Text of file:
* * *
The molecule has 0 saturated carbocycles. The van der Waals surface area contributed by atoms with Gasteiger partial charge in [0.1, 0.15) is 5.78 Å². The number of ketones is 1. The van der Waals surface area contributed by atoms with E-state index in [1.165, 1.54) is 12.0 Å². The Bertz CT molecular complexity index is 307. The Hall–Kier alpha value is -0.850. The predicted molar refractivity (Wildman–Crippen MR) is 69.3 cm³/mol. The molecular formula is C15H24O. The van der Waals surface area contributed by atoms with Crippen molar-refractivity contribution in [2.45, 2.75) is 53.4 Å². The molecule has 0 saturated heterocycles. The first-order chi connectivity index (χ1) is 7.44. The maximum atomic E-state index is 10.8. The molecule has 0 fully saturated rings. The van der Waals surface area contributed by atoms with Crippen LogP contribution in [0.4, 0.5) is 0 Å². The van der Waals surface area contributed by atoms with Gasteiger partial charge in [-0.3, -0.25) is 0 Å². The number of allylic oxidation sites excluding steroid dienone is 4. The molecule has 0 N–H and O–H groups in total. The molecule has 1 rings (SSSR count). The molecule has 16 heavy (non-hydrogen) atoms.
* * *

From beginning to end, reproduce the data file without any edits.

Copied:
The molecule has 0 saturated carbocycles. The van der Waals surface area contributed by atoms with Gasteiger partial charge in [0.1, 0.15) is 5.78 Å². The number of ketones is 1. The van der Waals surface area contributed by atoms with E-state index in [1.165, 1.54) is 12.0 Å². The Bertz CT molecular complexity index is 307. The Hall–Kier alpha value is -0.850. The predicted molar refractivity (Wildman–Crippen MR) is 69.3 cm³/mol. The molecular formula is C15H24O. The van der Waals surface area contributed by atoms with Crippen molar-refractivity contribution in [2.45, 2.75) is 53.4 Å². The molecule has 0 saturated heterocycles. The first-order chi connectivity index (χ1) is 7.44. The maximum atomic E-state index is 10.8. The molecule has 0 fully saturated rings. The van der Waals surface area contributed by atoms with Crippen LogP contribution in [0.4, 0.5) is 0 Å². The van der Waals surface area contributed by atoms with Gasteiger partial charge in [-0.3, -0.25) is 0 Å². The number of allylic oxidation sites excluding steroid dienone is 4. The molecule has 0 N–H and O–H groups in total. The molecule has 1 rings (SSSR count). The molecule has 16 heavy (non-hydrogen) atoms.